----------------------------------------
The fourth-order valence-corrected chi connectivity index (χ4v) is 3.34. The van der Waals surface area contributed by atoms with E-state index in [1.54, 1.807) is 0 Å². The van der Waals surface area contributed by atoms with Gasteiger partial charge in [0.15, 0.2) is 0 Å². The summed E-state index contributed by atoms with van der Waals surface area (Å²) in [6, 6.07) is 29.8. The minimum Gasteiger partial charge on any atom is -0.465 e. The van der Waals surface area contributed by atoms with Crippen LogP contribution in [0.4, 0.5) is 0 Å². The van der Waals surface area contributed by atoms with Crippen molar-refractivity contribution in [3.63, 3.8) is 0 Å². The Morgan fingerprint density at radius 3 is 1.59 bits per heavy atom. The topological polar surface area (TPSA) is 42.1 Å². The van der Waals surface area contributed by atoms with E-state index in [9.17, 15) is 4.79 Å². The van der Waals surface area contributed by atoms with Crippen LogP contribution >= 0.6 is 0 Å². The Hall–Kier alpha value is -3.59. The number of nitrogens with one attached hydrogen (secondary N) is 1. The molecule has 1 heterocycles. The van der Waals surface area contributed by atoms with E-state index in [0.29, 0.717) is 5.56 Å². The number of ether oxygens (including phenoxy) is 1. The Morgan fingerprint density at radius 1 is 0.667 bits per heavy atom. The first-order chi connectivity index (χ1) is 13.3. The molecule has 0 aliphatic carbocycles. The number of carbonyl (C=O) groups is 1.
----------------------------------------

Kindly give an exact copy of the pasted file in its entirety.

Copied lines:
The fourth-order valence-corrected chi connectivity index (χ4v) is 3.34. The van der Waals surface area contributed by atoms with E-state index in [1.54, 1.807) is 0 Å². The van der Waals surface area contributed by atoms with Gasteiger partial charge in [0.15, 0.2) is 0 Å². The summed E-state index contributed by atoms with van der Waals surface area (Å²) in [6, 6.07) is 29.8. The minimum Gasteiger partial charge on any atom is -0.465 e. The van der Waals surface area contributed by atoms with Crippen LogP contribution in [0.4, 0.5) is 0 Å². The van der Waals surface area contributed by atoms with Crippen molar-refractivity contribution in [3.63, 3.8) is 0 Å². The Morgan fingerprint density at radius 3 is 1.59 bits per heavy atom. The topological polar surface area (TPSA) is 42.1 Å². The van der Waals surface area contributed by atoms with E-state index in [9.17, 15) is 4.79 Å². The van der Waals surface area contributed by atoms with Crippen LogP contribution >= 0.6 is 0 Å². The Hall–Kier alpha value is -3.59. The number of nitrogens with one attached hydrogen (secondary N) is 1. The molecule has 1 heterocycles. The van der Waals surface area contributed by atoms with E-state index in [0.29, 0.717) is 5.56 Å². The number of ether oxygens (including phenoxy) is 1. The Morgan fingerprint density at radius 1 is 0.667 bits per heavy atom. The first-order chi connectivity index (χ1) is 13.3. The molecule has 0 aliphatic carbocycles. The number of carbonyl (C=O) groups is 1.